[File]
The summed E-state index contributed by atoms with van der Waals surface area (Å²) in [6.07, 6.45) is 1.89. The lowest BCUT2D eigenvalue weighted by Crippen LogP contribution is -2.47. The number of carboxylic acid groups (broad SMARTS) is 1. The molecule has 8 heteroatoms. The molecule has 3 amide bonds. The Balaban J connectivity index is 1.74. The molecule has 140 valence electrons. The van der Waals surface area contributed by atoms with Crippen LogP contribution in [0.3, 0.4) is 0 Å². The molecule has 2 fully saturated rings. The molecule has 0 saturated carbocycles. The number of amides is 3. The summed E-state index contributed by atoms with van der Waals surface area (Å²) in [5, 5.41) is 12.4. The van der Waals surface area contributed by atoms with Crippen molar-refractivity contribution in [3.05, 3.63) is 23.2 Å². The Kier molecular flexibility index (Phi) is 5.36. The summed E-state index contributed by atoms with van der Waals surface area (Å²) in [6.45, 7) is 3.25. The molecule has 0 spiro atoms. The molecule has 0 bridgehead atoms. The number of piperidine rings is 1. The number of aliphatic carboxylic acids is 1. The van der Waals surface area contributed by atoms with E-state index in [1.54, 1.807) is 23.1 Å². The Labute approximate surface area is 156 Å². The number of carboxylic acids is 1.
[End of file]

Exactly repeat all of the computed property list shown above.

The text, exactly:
The summed E-state index contributed by atoms with van der Waals surface area (Å²) in [6.07, 6.45) is 1.89. The lowest BCUT2D eigenvalue weighted by Crippen LogP contribution is -2.47. The number of carboxylic acid groups (broad SMARTS) is 1. The molecule has 8 heteroatoms. The molecule has 3 amide bonds. The Balaban J connectivity index is 1.74. The molecule has 140 valence electrons. The van der Waals surface area contributed by atoms with Crippen LogP contribution in [0.3, 0.4) is 0 Å². The molecule has 2 fully saturated rings. The molecule has 0 saturated carbocycles. The number of amides is 3. The summed E-state index contributed by atoms with van der Waals surface area (Å²) in [5, 5.41) is 12.4. The van der Waals surface area contributed by atoms with Crippen molar-refractivity contribution in [3.05, 3.63) is 23.2 Å². The Kier molecular flexibility index (Phi) is 5.36. The summed E-state index contributed by atoms with van der Waals surface area (Å²) in [6.45, 7) is 3.25. The molecule has 0 spiro atoms. The molecule has 0 bridgehead atoms. The number of piperidine rings is 1. The number of aliphatic carboxylic acids is 1. The van der Waals surface area contributed by atoms with E-state index in [1.54, 1.807) is 23.1 Å². The Labute approximate surface area is 156 Å². The number of carboxylic acids is 1.